Part 1 of 2
Dave and I agree to meet at the Mist Creek Recreation Area in the Highwood Region of South Kananaskis Country with the intent of hiking the Mist Creek Trail, then dropping over Rickert’s Pass for a tour of Burns Mine and Denning’s Cabin, prior to returning over the top of Mist Ridge to our starting position. That is the plan. On my drive west from Calgary and south on Kananaskis Trail, I stop briefly at a roadside exhibit about one of Western Canada’s most fascinating stories and unsolved mysteries. Where is the cache of gold hidden? Where is the Lost Lemon Mine?
Is the Lost Lemon Mine located in these mountains behind the sign? Some claim it may be located near the Crowsnest Pass. Many people have been chasing the legend for decades in search of notoriety and wealth.
Dave and Share’s son, Isaac, recently turned one-year-old. Dave and I have shared many adventures together in past years and it is a special occasion for me to have him share this day. We gear up to hike. Dave is looking quite dapper in his hiking attire while I, as usual, would pass as an impoverished refugee from a third world country.
The trail meanders north from the parking area and across Kananaskis Trail where the summit of massive 3,138 m (10,297 ft) Mist Mountain peaks over the densely forested Nameless Ridge. Our hike north will track east of Mist Creek through the valley between the east side of Mist Mountain on our left, and the west side of Mist Ridge on our right.
The trailhead delivers us into cool, dense and beautifully shaded forest. It is an 10.2 KM (6.4 mile) hike to Rickert’s Pass. Throughout most of this phase of our hike, we are enclosed in dense forest on beautifully shaded trail with cascading creeks to hike beside or cross. Occasionally, the forest opens into densely flowered meadows which provide us with views of Mist Ridge and gauges our progress under the length of mighty Mist Mountain.
Dave and I take the left branch to continue on the Mist Creek Trail. We never see Mist Creek from the valley floor but we know it is over there, on our left, being fed by springs and melting snow from the east side of Mist Mountain. There is also significant water running from Mist Ridge and it is periodically necessary to navigate offtrail through marsh land. We continue straight when a trail junction provides a branch to the right that would deliver us up onto Mist Ridge.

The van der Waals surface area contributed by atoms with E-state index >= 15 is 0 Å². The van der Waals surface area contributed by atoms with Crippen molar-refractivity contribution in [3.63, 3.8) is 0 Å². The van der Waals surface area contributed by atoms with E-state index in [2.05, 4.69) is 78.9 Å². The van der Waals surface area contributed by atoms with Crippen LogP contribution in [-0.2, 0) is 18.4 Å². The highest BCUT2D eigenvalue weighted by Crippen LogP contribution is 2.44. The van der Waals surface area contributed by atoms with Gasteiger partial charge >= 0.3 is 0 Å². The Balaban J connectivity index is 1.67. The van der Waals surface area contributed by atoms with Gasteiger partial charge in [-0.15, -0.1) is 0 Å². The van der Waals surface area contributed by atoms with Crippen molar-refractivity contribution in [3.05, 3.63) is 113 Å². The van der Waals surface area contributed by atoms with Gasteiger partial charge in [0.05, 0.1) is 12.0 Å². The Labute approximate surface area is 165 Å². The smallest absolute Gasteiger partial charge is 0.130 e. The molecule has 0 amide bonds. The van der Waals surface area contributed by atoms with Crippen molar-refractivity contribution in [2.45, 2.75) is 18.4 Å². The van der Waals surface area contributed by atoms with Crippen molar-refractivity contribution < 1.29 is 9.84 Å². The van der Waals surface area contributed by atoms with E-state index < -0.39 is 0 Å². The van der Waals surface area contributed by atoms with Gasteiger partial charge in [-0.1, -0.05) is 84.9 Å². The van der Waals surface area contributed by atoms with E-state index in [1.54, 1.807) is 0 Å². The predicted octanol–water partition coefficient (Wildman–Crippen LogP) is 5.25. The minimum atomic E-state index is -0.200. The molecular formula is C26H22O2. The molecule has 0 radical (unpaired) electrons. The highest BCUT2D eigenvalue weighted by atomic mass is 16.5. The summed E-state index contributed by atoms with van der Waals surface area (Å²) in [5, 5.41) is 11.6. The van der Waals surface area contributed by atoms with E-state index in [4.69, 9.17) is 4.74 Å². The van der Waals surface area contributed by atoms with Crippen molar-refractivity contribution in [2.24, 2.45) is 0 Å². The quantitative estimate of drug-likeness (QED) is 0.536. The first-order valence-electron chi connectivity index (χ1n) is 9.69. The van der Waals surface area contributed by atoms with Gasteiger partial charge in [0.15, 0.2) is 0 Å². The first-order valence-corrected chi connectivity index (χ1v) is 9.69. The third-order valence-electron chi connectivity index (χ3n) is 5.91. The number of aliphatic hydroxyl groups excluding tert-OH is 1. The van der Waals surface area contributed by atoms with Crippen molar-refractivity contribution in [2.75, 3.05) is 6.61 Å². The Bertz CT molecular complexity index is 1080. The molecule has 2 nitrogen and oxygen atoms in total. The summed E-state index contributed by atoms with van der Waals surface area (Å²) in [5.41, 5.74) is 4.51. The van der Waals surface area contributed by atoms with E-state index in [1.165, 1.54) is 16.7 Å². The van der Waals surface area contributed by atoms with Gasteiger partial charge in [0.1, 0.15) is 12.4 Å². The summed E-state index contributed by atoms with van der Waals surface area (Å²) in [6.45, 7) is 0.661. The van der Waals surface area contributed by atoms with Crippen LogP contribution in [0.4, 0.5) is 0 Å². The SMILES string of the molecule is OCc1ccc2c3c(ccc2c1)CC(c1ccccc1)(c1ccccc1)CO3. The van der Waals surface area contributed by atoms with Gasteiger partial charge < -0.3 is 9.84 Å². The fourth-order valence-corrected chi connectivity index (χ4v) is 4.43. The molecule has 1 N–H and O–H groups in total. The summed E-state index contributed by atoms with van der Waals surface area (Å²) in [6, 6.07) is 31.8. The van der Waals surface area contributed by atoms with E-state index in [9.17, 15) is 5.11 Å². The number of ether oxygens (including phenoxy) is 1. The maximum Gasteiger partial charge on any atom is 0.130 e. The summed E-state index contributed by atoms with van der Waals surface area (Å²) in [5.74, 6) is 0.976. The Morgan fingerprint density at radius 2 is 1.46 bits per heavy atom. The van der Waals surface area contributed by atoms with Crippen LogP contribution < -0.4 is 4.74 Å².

The following photos will provide glimpses of trail conditions and features as we hike for about 9.0 KM (5.6 miles) through the valley between Mist Mountain and Mist Ridge. Elevation gain is predominantly gradual and gentle with the occasional foray through a draw.
As the forest thins, the rate of elevation gain increases and views of our objective begin to appear. The final approach to Rickert’s Pass breaks the tree line and climbs a rigorous and consistent grade on long, sweeping switchbacks, first on grassy slope, then for a short distance over good rocky trail past the north junction to Mist Ridge.
The notch containing Rickert’s Pass at 2,341 m (7,680 ft) comes into view. The view around us is breathtaking. Awesome! The drop over the other side. Good Lord!
The steep drop, off the far side of Rickert’s Pass, is daunting. While Dave and I enjoy lunch in the sun and refreshing breeze at Rickert’s Pass, we discuss our plan. In the distance, Burns Mine and the Sheep River at the valley bottom beckon. What to do? What to do?
As always, we work as a team and make, what we believe is, our most sensible decision.